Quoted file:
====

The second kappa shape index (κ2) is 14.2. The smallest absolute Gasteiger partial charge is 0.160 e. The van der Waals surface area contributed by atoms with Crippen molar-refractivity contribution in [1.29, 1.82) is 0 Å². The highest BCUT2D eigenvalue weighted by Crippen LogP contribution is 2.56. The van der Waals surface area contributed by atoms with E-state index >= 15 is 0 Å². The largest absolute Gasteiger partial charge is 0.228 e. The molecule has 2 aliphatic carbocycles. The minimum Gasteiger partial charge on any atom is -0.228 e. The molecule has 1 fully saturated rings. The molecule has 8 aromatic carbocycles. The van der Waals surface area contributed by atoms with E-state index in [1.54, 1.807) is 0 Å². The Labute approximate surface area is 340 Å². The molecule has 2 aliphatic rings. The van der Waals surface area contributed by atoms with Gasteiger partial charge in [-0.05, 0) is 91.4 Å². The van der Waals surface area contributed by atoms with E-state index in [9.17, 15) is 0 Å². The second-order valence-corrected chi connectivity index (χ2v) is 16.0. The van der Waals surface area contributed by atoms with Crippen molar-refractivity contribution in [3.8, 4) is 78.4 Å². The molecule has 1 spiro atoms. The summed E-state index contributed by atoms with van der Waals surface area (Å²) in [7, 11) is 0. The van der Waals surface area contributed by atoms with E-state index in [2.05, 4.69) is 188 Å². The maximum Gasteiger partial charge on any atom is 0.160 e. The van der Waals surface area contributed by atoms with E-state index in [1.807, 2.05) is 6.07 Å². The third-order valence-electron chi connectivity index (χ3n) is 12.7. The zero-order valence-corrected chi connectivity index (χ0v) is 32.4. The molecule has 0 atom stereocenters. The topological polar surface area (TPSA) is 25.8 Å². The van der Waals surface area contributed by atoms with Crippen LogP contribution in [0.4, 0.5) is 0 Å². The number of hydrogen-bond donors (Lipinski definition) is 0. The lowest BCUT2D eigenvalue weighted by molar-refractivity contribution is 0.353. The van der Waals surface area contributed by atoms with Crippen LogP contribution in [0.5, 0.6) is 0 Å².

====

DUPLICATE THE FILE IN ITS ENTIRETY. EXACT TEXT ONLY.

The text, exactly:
The second kappa shape index (κ2) is 14.2. The smallest absolute Gasteiger partial charge is 0.160 e. The van der Waals surface area contributed by atoms with Crippen molar-refractivity contribution in [1.29, 1.82) is 0 Å². The highest BCUT2D eigenvalue weighted by Crippen LogP contribution is 2.56. The van der Waals surface area contributed by atoms with E-state index >= 15 is 0 Å². The largest absolute Gasteiger partial charge is 0.228 e. The molecule has 2 aliphatic carbocycles. The minimum Gasteiger partial charge on any atom is -0.228 e. The molecule has 1 fully saturated rings. The molecule has 8 aromatic carbocycles. The van der Waals surface area contributed by atoms with E-state index in [1.54, 1.807) is 0 Å². The Labute approximate surface area is 340 Å². The molecule has 2 aliphatic rings. The van der Waals surface area contributed by atoms with Gasteiger partial charge in [-0.05, 0) is 91.4 Å². The van der Waals surface area contributed by atoms with E-state index in [9.17, 15) is 0 Å². The second-order valence-corrected chi connectivity index (χ2v) is 16.0. The van der Waals surface area contributed by atoms with Crippen molar-refractivity contribution in [3.8, 4) is 78.4 Å². The molecule has 1 spiro atoms. The summed E-state index contributed by atoms with van der Waals surface area (Å²) in [7, 11) is 0. The van der Waals surface area contributed by atoms with E-state index in [2.05, 4.69) is 188 Å². The maximum Gasteiger partial charge on any atom is 0.160 e. The van der Waals surface area contributed by atoms with E-state index in [1.807, 2.05) is 6.07 Å². The third-order valence-electron chi connectivity index (χ3n) is 12.7. The zero-order valence-corrected chi connectivity index (χ0v) is 32.4. The molecule has 0 atom stereocenters. The topological polar surface area (TPSA) is 25.8 Å². The van der Waals surface area contributed by atoms with Crippen LogP contribution in [0.4, 0.5) is 0 Å². The number of hydrogen-bond donors (Lipinski definition) is 0. The lowest BCUT2D eigenvalue weighted by molar-refractivity contribution is 0.353. The van der Waals surface area contributed by atoms with Crippen LogP contribution in [0.5, 0.6) is 0 Å².